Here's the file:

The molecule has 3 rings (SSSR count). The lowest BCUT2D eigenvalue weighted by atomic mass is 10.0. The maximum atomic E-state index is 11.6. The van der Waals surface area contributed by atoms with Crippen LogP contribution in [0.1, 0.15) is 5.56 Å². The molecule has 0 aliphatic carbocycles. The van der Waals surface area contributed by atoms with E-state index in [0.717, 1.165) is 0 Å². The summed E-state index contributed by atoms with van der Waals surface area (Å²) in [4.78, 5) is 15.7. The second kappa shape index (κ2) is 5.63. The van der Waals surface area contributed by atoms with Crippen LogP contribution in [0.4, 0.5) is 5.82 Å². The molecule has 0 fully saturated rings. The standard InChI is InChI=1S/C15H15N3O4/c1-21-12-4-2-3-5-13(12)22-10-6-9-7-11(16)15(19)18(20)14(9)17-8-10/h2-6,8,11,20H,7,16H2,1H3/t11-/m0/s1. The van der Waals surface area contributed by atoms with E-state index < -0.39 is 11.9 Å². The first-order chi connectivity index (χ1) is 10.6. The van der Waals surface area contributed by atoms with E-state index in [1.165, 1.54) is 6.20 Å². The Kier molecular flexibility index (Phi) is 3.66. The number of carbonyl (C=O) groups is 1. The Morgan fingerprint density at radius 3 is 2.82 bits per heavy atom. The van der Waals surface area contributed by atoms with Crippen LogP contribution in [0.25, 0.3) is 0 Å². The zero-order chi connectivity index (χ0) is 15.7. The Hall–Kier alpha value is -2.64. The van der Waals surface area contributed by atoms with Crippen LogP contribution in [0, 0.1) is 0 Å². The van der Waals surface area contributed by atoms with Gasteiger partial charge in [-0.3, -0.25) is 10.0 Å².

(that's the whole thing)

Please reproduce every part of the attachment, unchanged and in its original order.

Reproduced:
The molecule has 3 rings (SSSR count). The lowest BCUT2D eigenvalue weighted by atomic mass is 10.0. The maximum atomic E-state index is 11.6. The van der Waals surface area contributed by atoms with Crippen LogP contribution in [0.1, 0.15) is 5.56 Å². The molecule has 0 aliphatic carbocycles. The van der Waals surface area contributed by atoms with E-state index in [0.717, 1.165) is 0 Å². The summed E-state index contributed by atoms with van der Waals surface area (Å²) in [4.78, 5) is 15.7. The second kappa shape index (κ2) is 5.63. The van der Waals surface area contributed by atoms with Crippen LogP contribution in [0.4, 0.5) is 5.82 Å². The molecule has 0 fully saturated rings. The standard InChI is InChI=1S/C15H15N3O4/c1-21-12-4-2-3-5-13(12)22-10-6-9-7-11(16)15(19)18(20)14(9)17-8-10/h2-6,8,11,20H,7,16H2,1H3/t11-/m0/s1. The van der Waals surface area contributed by atoms with E-state index < -0.39 is 11.9 Å². The first-order chi connectivity index (χ1) is 10.6. The van der Waals surface area contributed by atoms with E-state index in [1.165, 1.54) is 6.20 Å². The Kier molecular flexibility index (Phi) is 3.66. The number of carbonyl (C=O) groups is 1. The Morgan fingerprint density at radius 3 is 2.82 bits per heavy atom. The van der Waals surface area contributed by atoms with Crippen LogP contribution in [0.25, 0.3) is 0 Å². The zero-order chi connectivity index (χ0) is 15.7. The Hall–Kier alpha value is -2.64. The van der Waals surface area contributed by atoms with Crippen LogP contribution in [0, 0.1) is 0 Å². The van der Waals surface area contributed by atoms with Gasteiger partial charge in [-0.3, -0.25) is 10.0 Å².